Geert Wilders acquitted of 'hate speech'
A court in the Netherlands has acquitted free speech advocate and political leader Geert Wilders of inciting hatred of Muslims.
The ruling is likely to strengthen Wilder politically while expanding the national conversation over Muslim integration into Dutch society:
"I am extremely pleased and happy," Wilders told reporters after the ruling. "This is not so much a win for myself, but a victory for freedom of speech. Fortunately you can criticize Islam and not be gagged in public debate."
The ruling could embolden Wilders further. He has already won concessions from the government on cutting immigration and introducing a ban on Muslim face veils and burqas.
"This means that his political views are condoned by law, his political rhetoric has been legalized," said Andre Krouwel, a political scientist at Amsterdam's Free University.
"This has made him stronger politically. He is needed for a political majority, he is basically vice prime minister without even being in the government."
Some Dutch citizens have started to question their country's traditionally generous immigration and aid policies, worried by the deteriorating economic climate, higher unemployment, incidence of ethnic crime and signs that Muslim immigrants have not fully integrated into Dutch society.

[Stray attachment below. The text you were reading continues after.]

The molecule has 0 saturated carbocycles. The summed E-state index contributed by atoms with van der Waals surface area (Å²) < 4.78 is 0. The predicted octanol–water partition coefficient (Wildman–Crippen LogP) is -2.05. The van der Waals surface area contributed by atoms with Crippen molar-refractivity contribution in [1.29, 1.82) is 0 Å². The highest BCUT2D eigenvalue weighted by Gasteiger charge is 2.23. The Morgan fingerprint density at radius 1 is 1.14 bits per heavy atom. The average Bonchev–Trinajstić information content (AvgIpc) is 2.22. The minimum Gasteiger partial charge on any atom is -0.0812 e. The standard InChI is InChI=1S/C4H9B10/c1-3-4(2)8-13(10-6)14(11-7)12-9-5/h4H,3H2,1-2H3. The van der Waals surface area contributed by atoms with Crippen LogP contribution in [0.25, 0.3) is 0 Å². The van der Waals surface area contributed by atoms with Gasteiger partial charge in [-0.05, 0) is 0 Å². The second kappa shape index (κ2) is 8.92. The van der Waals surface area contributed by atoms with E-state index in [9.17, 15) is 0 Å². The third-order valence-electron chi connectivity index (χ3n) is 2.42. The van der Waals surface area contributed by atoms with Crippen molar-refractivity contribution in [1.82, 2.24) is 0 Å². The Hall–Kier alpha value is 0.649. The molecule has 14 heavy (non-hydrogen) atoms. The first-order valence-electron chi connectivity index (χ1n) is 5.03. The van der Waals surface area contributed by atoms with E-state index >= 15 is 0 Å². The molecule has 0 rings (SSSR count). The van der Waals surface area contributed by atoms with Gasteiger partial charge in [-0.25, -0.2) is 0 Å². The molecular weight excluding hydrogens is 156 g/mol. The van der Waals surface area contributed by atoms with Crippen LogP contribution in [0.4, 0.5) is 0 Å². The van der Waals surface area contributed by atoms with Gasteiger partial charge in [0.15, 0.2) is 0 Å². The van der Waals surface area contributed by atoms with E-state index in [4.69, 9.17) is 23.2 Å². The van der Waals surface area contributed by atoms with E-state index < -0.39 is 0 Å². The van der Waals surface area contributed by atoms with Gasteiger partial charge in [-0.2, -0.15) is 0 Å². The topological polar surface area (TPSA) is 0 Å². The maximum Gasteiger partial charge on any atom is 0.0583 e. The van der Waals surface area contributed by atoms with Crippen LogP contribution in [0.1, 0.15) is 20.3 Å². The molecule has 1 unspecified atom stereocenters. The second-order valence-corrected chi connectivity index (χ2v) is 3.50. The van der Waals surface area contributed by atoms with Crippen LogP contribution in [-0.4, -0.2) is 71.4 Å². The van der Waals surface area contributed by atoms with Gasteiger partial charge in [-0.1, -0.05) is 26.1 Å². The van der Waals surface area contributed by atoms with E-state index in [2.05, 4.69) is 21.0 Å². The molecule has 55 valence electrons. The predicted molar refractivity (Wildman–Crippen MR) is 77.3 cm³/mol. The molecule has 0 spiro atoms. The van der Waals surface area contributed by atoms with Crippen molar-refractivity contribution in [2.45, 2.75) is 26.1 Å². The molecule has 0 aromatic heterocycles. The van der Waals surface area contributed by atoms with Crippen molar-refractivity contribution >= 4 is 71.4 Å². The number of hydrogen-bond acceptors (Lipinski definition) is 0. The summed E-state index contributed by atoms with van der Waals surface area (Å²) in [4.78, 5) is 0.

Similar concerns have helped far-right parties to gain traction elsewhere in Europe, from France to Scandinavia.
Predictably, some Muslims groups were outraged:
Minorities groups said they would now take the case to the United Nations Human Rights Committee, arguing the ruling meant the Netherlands had failed to protect ethnic minorities from discrimination.
"The acquittal means that the right of minorities to remain free of hate speech has been breached. We are going to claim our rights at the U.N.," said Mohamed Rabbae of the National Council for Moroccans.
No doubt they will get a sympathetic hearing at the UN with the anti-Semites, anti-Western, anti-Christian representatives becoming enraged at the result of the court case.
But what can they do to the Netherlands? Not much, which means their efforts will be for PR purposes and nothing more.